Ekube’s artwork is pregnant with questions: whose life matters? When? Where? How?

Picture of woman holding a prayer boat

A seeing person reads two main things on the street, suggests Ermias Ekube: road signs and human faces. The former, he describes as some of the simplest symbols that an urban-dweller can read—the latter, among the most expressive and expansive. Ekube plays with the juxtaposition of these elements in some of his latest bodies of work, which he says present an exercise in questioning. “I always try to explore the three-fold psychology of the human being—the individual, the social, and the universal. I could not handle the one without the other, to capture my vision of the human condition in our time.”

Ekube intends this work to pare life’s complexities down into simpler symbols and gestures, while opening himself and the viewer up to what he considers the most intriguing questions in the world today: Whose life matters? Where does life matter more? When does life matter more? These questions are more concrete than the ones he normally explores, but are ones he believes every person can and should ponder. They are seeded in his own experiences, of “living in different places and societies… witnessing lives wasted in prisons, in wars and migrations caused by issues of race and social class… and rooted in discrimination.”

There is discrimination in what and how we see, too, Ekube believes; images often carry such discrimination, fermenting it into deeper vengeance and hardening the value hierarchy of lives. In his drawing titled watching action film (boats on Mediterranean), he tries to convey that as we get accustomed to shocking images—of police brutality, of children washed ashore or sitting in shell shock—many see an action movie before seeing the people and the lives affected. He speaks of reintroducing the fragility of life through “expressions of tension and balance… and delicate objects [like eggs and paper boats] that are very much related to the ever-growing uncertainty, the nonstop forced dislocations, the continuous loss of thousands of lives.”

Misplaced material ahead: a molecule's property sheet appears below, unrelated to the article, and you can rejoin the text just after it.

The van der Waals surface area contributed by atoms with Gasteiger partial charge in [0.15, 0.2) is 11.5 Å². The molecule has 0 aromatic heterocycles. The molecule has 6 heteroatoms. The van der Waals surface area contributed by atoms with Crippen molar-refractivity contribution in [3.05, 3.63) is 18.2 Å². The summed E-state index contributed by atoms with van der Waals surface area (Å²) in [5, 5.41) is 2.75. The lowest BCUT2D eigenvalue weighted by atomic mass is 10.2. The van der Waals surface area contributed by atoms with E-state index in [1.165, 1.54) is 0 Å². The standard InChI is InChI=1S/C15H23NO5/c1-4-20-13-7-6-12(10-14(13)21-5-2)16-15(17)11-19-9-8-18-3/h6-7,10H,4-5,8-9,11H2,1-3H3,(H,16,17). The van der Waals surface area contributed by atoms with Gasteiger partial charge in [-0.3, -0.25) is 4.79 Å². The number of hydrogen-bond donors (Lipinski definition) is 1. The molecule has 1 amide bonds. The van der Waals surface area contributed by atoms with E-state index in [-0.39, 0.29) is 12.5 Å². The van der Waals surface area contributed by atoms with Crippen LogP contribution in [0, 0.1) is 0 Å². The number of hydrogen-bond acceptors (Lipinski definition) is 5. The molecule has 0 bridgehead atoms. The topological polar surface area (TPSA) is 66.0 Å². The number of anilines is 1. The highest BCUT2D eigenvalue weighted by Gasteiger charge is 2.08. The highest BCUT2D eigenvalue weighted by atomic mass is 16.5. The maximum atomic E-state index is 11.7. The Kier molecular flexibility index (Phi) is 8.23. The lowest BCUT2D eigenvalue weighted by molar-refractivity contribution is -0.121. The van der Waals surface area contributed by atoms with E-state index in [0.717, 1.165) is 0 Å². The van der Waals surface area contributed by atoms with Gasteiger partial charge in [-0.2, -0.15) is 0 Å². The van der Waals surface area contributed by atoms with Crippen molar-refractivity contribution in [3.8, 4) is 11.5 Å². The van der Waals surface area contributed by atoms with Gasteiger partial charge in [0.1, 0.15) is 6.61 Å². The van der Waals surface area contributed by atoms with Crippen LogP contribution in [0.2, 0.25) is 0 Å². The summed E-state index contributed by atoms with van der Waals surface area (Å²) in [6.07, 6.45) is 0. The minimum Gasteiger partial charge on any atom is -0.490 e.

Ekube’s work is pregnant with questions: whose life matters? When? Where? How?  “I feel most of our contemporary socio-political systems are leading us far away from humanity,” he says, explaining why he feels compelled to explore these questions through artwork. “By its nature art is a highly spiritual activity. Its role may be to remind, to raise consciousness in humanity, in life. To propose a new way of seeing for a possible harmony [rather] than friction between people. To present the problems for possible solutions.”

Text by Melissa Smyth.

  • Original source: Warscapes
  • Content Creator: Ermias Ekube